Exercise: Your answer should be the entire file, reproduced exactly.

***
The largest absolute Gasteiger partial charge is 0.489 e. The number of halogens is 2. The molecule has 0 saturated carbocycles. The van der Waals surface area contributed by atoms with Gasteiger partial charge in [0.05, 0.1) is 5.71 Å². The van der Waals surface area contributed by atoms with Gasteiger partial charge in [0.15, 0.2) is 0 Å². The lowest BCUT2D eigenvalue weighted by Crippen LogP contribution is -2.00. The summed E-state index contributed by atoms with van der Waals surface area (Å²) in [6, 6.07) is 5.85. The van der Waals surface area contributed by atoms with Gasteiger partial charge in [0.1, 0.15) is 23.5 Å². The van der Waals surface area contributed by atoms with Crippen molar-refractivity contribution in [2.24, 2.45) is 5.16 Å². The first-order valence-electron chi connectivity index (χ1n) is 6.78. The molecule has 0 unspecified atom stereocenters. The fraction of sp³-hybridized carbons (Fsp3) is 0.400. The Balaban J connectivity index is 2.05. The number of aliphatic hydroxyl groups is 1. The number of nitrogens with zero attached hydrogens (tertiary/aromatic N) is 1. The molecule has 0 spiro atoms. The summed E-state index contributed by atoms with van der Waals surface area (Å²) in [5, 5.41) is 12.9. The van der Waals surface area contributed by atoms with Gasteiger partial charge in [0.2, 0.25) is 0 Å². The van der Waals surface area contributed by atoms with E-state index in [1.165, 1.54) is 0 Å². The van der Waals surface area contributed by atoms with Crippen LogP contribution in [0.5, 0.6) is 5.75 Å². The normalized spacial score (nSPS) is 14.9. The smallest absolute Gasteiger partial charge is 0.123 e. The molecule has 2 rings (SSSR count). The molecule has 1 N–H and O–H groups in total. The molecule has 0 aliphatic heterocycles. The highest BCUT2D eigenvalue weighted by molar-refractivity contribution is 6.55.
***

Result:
The largest absolute Gasteiger partial charge is 0.489 e. The number of halogens is 2. The molecule has 0 saturated carbocycles. The van der Waals surface area contributed by atoms with Gasteiger partial charge in [0.05, 0.1) is 5.71 Å². The van der Waals surface area contributed by atoms with Gasteiger partial charge in [0.15, 0.2) is 0 Å². The lowest BCUT2D eigenvalue weighted by Crippen LogP contribution is -2.00. The summed E-state index contributed by atoms with van der Waals surface area (Å²) in [6, 6.07) is 5.85. The van der Waals surface area contributed by atoms with Gasteiger partial charge in [0.1, 0.15) is 23.5 Å². The van der Waals surface area contributed by atoms with Crippen molar-refractivity contribution in [2.24, 2.45) is 5.16 Å². The first-order valence-electron chi connectivity index (χ1n) is 6.78. The molecule has 0 unspecified atom stereocenters. The fraction of sp³-hybridized carbons (Fsp3) is 0.400. The Balaban J connectivity index is 2.05. The number of aliphatic hydroxyl groups is 1. The number of nitrogens with zero attached hydrogens (tertiary/aromatic N) is 1. The molecule has 0 spiro atoms. The summed E-state index contributed by atoms with van der Waals surface area (Å²) in [5, 5.41) is 12.9. The van der Waals surface area contributed by atoms with Gasteiger partial charge in [0.2, 0.25) is 0 Å². The van der Waals surface area contributed by atoms with E-state index in [1.165, 1.54) is 0 Å². The van der Waals surface area contributed by atoms with Crippen LogP contribution in [0.5, 0.6) is 5.75 Å². The normalized spacial score (nSPS) is 14.9. The smallest absolute Gasteiger partial charge is 0.123 e. The molecule has 2 rings (SSSR count). The molecule has 1 N–H and O–H groups in total. The molecule has 0 aliphatic heterocycles. The highest BCUT2D eigenvalue weighted by molar-refractivity contribution is 6.55.